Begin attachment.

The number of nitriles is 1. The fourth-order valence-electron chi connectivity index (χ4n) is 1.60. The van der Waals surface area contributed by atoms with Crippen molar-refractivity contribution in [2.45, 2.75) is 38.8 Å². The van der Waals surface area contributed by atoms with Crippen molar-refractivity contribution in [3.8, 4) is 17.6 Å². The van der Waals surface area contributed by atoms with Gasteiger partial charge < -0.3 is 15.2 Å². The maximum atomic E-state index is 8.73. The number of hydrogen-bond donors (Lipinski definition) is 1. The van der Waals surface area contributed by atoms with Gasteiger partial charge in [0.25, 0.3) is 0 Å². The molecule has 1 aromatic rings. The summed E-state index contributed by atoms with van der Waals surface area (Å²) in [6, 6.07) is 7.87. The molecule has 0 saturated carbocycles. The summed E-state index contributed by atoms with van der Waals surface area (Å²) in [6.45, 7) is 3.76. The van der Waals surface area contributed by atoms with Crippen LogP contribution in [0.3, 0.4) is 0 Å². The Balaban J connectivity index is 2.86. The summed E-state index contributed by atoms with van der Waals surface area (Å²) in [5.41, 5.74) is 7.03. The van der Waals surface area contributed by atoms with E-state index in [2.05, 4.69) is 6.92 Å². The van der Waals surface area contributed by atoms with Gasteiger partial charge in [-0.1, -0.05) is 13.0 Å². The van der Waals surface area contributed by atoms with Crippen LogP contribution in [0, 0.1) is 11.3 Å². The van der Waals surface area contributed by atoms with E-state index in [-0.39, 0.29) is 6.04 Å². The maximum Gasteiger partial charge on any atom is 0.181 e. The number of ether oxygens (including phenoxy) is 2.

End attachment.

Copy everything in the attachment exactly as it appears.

The number of nitriles is 1. The fourth-order valence-electron chi connectivity index (χ4n) is 1.60. The van der Waals surface area contributed by atoms with Crippen molar-refractivity contribution in [2.45, 2.75) is 38.8 Å². The van der Waals surface area contributed by atoms with Crippen molar-refractivity contribution in [3.8, 4) is 17.6 Å². The van der Waals surface area contributed by atoms with Gasteiger partial charge < -0.3 is 15.2 Å². The maximum atomic E-state index is 8.73. The number of hydrogen-bond donors (Lipinski definition) is 1. The van der Waals surface area contributed by atoms with Gasteiger partial charge in [0.25, 0.3) is 0 Å². The molecule has 1 aromatic rings. The summed E-state index contributed by atoms with van der Waals surface area (Å²) in [6, 6.07) is 7.87. The molecule has 0 saturated carbocycles. The summed E-state index contributed by atoms with van der Waals surface area (Å²) in [6.45, 7) is 3.76. The van der Waals surface area contributed by atoms with Crippen LogP contribution in [0.3, 0.4) is 0 Å². The Balaban J connectivity index is 2.86. The summed E-state index contributed by atoms with van der Waals surface area (Å²) in [5.41, 5.74) is 7.03. The van der Waals surface area contributed by atoms with E-state index in [2.05, 4.69) is 6.92 Å². The van der Waals surface area contributed by atoms with Gasteiger partial charge in [-0.1, -0.05) is 13.0 Å². The van der Waals surface area contributed by atoms with Crippen LogP contribution in [0, 0.1) is 11.3 Å². The van der Waals surface area contributed by atoms with E-state index in [-0.39, 0.29) is 6.04 Å². The maximum Gasteiger partial charge on any atom is 0.181 e. The number of ether oxygens (including phenoxy) is 2.